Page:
The question of whether other animals have consciousness is an interesting one. Here are a few cases for and against.
Why is this question interesting?
The question of whether if other animals have consciousness is interesting for us in more than a purely curious and intellectual way.
The implications of other animals’ consciousness would for example impact the moral implications of how we treat animals today. For example during slaughtering, in slaughterhouses, and the way we use animals in research. If animals are conscious in a similar way as we are, then what we are doing can be seen as pure cruelty.
In finding out if other animals are conscious, we may also get a more solid view of our “place” in nature. Where do humans stand in relation to the rest of the animal kingdom? This may be a pure egoistic gain, but it may be interesting anyway.
Consciousness in Humans
The question of consciousness is already a complex one regarding humans. We, ourselves, have a very strong intuition that we are indeed conscious. It is something that we feel that we know.
But to this day, we haven’t been able to pinpoint exactly what consciousness is neurologically (in our brains), nor been able to determine a “soft” definition of consciousness.
For example, is consciousness something that can be broken down into mechanical processes in the brain (Daniel Dannett’s physicalism)? Or is consciousness so subjective that every experience of consciousness is a totally unique one, that is indescribable to others (“What is it like to be a bat” by Thomas Nagel)?
But if we step away from those types of questions for now, and just assume that we humans are conscious because we are self-aware, have the ability to think and experience feelings, are aware of the world around us, and can direct our attention.
According to that definition of being conscious: Do other animals have consciousness? Are other animals self-aware?
In the paper Animal Consciousness by Colin Allen and Michael Trestman, they examine the topic of whether other animals than humans have consciousness.
They start off by explaining that there are three things that need to be answered:
- Which animals have consciousness?
- Could a human ever understand how the experience of another animal is?
- To what degree is a certain animal conscious?
Theories of which animals have consciousness
There are all sorts of theories of which animals have consciousness and which do not.
The most widespread theory is that at least all mammals have consciousness. This is based on the fact that all mammals seem to at least have the neurophysiological systems needed for consciousness.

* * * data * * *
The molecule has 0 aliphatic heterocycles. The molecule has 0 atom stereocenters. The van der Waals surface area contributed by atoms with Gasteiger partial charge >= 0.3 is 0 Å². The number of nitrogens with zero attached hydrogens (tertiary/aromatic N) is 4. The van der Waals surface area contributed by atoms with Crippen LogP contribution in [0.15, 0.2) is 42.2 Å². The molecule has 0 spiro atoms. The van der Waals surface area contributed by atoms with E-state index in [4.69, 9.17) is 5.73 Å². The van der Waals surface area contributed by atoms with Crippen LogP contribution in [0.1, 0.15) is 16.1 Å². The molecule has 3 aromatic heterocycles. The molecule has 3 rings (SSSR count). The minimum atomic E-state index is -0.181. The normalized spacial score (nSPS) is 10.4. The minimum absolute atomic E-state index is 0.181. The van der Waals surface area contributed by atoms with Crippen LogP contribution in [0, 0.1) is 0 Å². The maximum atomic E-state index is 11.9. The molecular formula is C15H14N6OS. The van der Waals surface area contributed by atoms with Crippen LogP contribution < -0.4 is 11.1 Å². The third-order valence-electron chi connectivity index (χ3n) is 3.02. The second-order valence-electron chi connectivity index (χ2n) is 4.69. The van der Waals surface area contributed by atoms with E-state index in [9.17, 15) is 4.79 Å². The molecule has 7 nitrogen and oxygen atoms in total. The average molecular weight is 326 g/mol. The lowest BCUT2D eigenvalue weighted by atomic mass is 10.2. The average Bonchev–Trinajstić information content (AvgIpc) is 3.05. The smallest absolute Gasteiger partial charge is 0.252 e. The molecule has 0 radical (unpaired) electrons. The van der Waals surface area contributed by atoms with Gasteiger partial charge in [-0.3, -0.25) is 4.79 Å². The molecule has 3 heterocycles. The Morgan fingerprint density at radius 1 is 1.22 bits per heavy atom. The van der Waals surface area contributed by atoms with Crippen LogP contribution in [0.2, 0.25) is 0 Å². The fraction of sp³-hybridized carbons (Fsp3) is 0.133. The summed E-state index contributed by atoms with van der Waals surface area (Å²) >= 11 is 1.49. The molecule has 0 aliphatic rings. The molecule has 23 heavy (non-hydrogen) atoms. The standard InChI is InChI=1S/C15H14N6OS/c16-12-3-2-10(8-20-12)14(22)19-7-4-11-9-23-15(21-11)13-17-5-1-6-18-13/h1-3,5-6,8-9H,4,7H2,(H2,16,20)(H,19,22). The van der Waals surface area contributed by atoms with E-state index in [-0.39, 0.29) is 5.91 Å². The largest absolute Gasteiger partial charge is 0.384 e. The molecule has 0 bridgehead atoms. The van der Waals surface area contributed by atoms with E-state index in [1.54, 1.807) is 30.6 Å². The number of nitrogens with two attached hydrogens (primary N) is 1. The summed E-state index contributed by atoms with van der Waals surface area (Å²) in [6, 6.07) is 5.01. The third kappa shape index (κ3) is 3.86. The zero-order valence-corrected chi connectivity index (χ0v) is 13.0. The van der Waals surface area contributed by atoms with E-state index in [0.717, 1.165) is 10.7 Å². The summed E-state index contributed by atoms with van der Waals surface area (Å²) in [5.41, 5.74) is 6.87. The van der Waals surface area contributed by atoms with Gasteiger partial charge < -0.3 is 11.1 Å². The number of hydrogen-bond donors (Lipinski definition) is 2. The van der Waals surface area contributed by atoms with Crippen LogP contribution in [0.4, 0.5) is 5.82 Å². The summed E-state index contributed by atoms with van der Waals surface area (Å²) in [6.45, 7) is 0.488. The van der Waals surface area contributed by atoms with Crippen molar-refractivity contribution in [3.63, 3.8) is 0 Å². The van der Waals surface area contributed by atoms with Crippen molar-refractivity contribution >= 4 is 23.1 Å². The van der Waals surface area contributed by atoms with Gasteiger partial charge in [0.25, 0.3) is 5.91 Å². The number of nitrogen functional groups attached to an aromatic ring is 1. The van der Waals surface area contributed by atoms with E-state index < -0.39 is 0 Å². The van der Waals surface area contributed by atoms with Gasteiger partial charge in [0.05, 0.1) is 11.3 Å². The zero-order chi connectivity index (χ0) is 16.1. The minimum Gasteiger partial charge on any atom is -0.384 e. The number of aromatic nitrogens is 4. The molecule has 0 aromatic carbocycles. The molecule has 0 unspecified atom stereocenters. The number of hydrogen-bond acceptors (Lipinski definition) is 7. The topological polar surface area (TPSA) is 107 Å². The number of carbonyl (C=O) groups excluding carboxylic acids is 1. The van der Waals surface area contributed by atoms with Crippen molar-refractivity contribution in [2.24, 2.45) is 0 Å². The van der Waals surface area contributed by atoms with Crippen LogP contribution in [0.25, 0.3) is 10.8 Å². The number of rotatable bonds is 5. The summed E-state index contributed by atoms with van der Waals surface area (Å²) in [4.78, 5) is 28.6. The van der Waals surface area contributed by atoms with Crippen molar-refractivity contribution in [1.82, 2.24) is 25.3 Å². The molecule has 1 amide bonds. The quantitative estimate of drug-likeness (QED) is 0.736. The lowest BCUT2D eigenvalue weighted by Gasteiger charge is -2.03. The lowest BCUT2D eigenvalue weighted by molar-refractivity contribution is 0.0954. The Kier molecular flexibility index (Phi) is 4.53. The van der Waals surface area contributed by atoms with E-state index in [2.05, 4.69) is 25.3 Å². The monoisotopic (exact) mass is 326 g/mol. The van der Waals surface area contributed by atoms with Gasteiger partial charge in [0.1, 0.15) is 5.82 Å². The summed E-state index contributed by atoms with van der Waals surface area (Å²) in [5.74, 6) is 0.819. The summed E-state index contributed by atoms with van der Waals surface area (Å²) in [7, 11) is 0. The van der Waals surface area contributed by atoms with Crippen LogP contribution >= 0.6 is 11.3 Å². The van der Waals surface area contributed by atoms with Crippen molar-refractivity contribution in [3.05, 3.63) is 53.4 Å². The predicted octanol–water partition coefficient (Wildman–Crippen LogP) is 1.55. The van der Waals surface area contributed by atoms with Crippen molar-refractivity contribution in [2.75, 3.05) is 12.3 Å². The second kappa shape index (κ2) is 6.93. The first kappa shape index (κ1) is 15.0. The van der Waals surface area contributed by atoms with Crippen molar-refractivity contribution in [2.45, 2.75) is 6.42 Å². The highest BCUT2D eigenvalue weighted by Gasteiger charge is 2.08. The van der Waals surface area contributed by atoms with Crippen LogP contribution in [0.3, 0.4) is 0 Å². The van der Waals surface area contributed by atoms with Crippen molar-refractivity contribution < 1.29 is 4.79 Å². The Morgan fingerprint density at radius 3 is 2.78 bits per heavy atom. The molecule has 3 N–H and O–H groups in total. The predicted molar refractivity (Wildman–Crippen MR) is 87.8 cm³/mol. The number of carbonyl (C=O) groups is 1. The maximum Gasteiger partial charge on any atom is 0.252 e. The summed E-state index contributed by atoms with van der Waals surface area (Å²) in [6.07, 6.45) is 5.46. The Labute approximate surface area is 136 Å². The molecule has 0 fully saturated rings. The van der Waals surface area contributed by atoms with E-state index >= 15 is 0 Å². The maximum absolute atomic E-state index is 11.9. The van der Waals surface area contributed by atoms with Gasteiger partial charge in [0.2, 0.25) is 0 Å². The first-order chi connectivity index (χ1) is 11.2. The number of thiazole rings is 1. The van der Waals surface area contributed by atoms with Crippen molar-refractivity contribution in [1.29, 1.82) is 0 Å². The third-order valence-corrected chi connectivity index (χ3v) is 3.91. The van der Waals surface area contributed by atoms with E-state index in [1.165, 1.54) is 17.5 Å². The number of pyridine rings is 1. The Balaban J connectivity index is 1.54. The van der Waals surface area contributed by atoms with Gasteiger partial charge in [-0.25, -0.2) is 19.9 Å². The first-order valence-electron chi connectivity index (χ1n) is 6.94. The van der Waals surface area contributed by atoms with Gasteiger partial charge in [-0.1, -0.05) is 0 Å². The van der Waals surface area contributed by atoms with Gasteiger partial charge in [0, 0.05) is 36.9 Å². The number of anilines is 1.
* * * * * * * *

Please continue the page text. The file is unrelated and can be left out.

A little less common but still popular theory is that all mammals + all birds and reptiles are conscious. And this is based on that they all can make private mental models of reality.
And these theories go on and on until all animals are embraced.
How to test animal consciousness
The most common test to see if an animal is conscious is to use mirror tests to test for self-recognition and self-awareness. Which animals can recognize themselves in the mirror?
These tests show that all of the great apes show self-awareness through their behavior in front of the mirror. Other animals seem to fail to do so.
But my critique of this test is that, is self-recognition in a mirror really a reliable way to tell if another living being is conscious? What if an animal is just uninterested in that aspect of reality? Such as the way humans are uninterested in some perspectives of reality that other animals may find interesting. Perhaps humans are just too self-centered in relation to our consciousness.
Humans in denial of other animals consciousness
In many papers that I’ve read, I seem to see a pattern of humans rejecting that other animals have consciousness, even when we seem to find so many indications of it. The argument is usually: Well, how do we know if they really are conscious and not just going through the motions? Like an AI machine would?
Well, how do any of us know that any other human is truly conscious and not just going through the motion of it? Perhaps we, every single one of us, are the only conscious being in the entire universe. Or perhaps we are not.
I personally have the gut intuition that other animals do have consciousness. You can see it in their eyes, the way they interact with each other, us, and the world. The creative problem solutions that have been shown by for example dolphins and birds. Yes, they may not have the same “type” of consciousness as we do, but do any single human have the same consciousness as someone else? Isn’t so much of how we view the world and think based on culture, norms, societal guidelines, and memes?
Science has not yet come to a definite answer to this question, but it does seem to point in the direction that yes, other animals do have consciousness. Or at least some do.